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Retro Racing
by Paul Byron on Tuesday 28th Feb 2012

Blast from the past.

Back in the days of the Amiga, I found myself addicted to a little racing game by the name of Nitro.  It took the traditional top down racer and added a bucketful of excitement through power-ups dotted around the track and some pretty fierce competition from the AI.

This isn’t a review of Nitro, but it could be.  Retro Racing and Nitro are very closely linked, not least because they were both coded by the same person, Jamie Woodhouse, and it shows .  Despite Nitro being set in a futuristic environment and Retro Racing being more of a present day racer, there are plenty of graphical similarities between the two games.  Retro Racing comes across as a cleaned up, repainted version of the older game, albeit with more detail and a shinier look.

The game is deliberately designed to look old fashioned, as you’d expect from the title.  It’s an interesting mix of 16-bit top down racer with a modern lick of polish with the action taking place with the phone in portrait rather than the usual landscape mode. 

Retro Racing

While having the phone upright to play doesn’t provide a larger view of the track, which would help with working out the next corner, it does force the player in to memorising the various twists and turns rather than just relying on reactions.  This results in playing tracks over and over to get the best placing and score, learning short cuts and tight corners as you go.  It also means that the racing is very much ‘in your face’ which makes for some frantic battles when other racers try to knock you off the road.

Variety comes in the form of the cars on offer, with different speed and power options for each model.  There are no real visual differences in the cars, unlike Nitro, which is a shame, but they are colour coded.  I’d have liked to see a few different car models and drivers though.  I miss the android Rambo and Clint Eastwood.  Three far more powerful cars can be unlocked through In App Payment, but it would have been nice to have some form of upgrade for current cars along with harder opponents in later races.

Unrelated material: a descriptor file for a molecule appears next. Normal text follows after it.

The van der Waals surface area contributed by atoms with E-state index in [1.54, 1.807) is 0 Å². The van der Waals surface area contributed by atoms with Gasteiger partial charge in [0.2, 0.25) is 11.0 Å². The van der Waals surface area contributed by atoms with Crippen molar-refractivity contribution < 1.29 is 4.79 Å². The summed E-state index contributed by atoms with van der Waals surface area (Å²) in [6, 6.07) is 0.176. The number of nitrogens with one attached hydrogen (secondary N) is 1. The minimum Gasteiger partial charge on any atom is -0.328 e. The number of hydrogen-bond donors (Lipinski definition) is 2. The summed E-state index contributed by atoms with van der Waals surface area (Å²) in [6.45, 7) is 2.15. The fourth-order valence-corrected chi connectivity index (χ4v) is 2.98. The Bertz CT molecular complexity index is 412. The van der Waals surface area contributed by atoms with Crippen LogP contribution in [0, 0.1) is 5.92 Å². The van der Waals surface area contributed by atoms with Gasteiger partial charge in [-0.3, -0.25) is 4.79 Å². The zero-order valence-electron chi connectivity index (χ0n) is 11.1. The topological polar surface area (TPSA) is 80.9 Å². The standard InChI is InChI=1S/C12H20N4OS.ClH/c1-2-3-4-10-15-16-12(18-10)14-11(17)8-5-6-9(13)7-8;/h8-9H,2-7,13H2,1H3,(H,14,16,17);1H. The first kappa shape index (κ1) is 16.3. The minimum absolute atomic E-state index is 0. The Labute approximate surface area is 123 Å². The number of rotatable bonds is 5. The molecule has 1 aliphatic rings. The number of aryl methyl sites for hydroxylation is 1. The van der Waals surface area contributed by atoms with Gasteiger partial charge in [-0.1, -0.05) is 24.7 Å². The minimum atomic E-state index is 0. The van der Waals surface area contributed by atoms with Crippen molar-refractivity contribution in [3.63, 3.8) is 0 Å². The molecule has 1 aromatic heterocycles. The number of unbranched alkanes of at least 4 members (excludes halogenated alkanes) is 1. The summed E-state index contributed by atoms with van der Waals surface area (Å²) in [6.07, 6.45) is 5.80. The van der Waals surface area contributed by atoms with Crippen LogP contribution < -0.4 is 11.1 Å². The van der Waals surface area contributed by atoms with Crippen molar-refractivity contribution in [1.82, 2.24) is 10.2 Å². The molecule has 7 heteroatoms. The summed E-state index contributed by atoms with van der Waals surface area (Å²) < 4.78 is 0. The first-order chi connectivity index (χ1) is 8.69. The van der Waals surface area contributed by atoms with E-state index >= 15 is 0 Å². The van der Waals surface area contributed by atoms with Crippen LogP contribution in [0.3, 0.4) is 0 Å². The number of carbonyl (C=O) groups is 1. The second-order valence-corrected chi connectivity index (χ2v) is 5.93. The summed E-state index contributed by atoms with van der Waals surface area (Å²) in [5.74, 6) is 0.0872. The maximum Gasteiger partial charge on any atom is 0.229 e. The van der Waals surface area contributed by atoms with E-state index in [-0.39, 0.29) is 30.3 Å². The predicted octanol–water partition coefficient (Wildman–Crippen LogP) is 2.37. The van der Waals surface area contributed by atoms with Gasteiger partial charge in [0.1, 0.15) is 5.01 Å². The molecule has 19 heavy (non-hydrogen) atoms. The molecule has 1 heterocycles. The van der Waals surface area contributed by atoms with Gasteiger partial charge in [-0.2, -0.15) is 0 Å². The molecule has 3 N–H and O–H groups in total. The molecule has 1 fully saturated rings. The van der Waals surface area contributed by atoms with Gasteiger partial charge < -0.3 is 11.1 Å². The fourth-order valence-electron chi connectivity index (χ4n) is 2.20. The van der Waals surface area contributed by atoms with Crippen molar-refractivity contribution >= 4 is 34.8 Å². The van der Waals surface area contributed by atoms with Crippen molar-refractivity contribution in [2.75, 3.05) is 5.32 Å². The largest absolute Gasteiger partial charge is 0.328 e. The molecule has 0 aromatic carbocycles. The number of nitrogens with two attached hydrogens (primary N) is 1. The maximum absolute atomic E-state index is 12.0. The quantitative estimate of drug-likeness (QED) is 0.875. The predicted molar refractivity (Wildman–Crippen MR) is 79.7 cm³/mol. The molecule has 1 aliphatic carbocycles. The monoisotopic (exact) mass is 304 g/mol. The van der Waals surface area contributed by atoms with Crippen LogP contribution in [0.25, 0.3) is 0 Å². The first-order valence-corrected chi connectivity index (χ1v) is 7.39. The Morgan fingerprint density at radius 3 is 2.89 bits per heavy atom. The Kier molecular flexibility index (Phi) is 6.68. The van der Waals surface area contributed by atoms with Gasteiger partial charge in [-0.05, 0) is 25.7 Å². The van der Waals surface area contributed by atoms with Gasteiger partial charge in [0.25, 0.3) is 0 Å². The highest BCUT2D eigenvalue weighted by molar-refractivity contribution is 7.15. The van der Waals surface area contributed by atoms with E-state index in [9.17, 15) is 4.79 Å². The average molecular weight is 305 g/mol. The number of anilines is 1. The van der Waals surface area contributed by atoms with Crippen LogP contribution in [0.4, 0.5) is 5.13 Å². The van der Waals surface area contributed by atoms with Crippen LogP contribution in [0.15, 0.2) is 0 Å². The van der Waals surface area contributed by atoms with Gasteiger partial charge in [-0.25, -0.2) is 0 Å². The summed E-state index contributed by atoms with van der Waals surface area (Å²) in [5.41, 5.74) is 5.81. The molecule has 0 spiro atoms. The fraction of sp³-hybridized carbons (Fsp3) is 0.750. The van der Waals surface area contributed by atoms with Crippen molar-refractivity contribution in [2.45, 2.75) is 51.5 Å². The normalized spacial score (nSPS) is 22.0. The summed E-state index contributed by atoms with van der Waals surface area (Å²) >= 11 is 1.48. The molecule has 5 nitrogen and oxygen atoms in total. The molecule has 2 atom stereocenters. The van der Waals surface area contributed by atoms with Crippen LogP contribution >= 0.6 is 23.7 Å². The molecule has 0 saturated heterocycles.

Retro Racing

Upgrades dotted around the track build up speed, acceleration and other stats,but only last for the one race, with the car reverting back to its initial values for the next track.  Remembering where items are placed on your first lap helps in planning whether they’re worth going slightly off track for a quick boost or extra traction throughout the rest of the race.

Controls hark back to the simple days where only left, right and accelerate were needed.  Though they might appear simplistic, they work perfectly here and the control system is precise enough to pull off some good manoeuvres. 

Another element that borrows from the original game is the AI model, which seems just as keen as ever on seeing you go spinning off the road.  Bumps will often result in you or the other car hitting the scenery or skidding in to oil patches or cones, slowing you down in the process.  This is where Retro Racing beats many other racers and the AI makes up for a lack of multiplayer on the iPhone. iPad racers have the unusual option of holding one side of the device while an opponent holds the other for some split screen multiplayer.


Retro Racing

While there is no multiplayer to speak of on iPhone, registered friends appear on your leaderboards, so there is plenty of opportunity to go back to old tracks and beat their times.  This is just as well, as there are only 12 tracks on offer which good players can blast through in under an hour.    The game could really do with another trick in order to lure players back to old tracks.  Lap times are all very well, but how about trophies and other collectables?  As it stands, once you’ve reached 3rd place, the next track opens and there is little need to go back and repeat earlier courses if you’re not bothered by the leaderboard.

Despite this lack of content, Retro Racing does what it sets out to do in bringing the days of top-down 16-bit style racing to the iPhone and while games like Death Rally and Reckless Racing 2 have added a huge variety of courses and vastly upgraded graphics, there’s still something satisfying about the retro nature of the game. 

With more tracks,more variety and more reason to go back to earlier races, Retro Racing would be perfect, but as it stands the game is still a great little racer that will remind old timers like myself of the glory days of the Amiga.


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  • Sound: 7
  • Graphics: 7
  • Gameplay: 8
  • Longevity: 7



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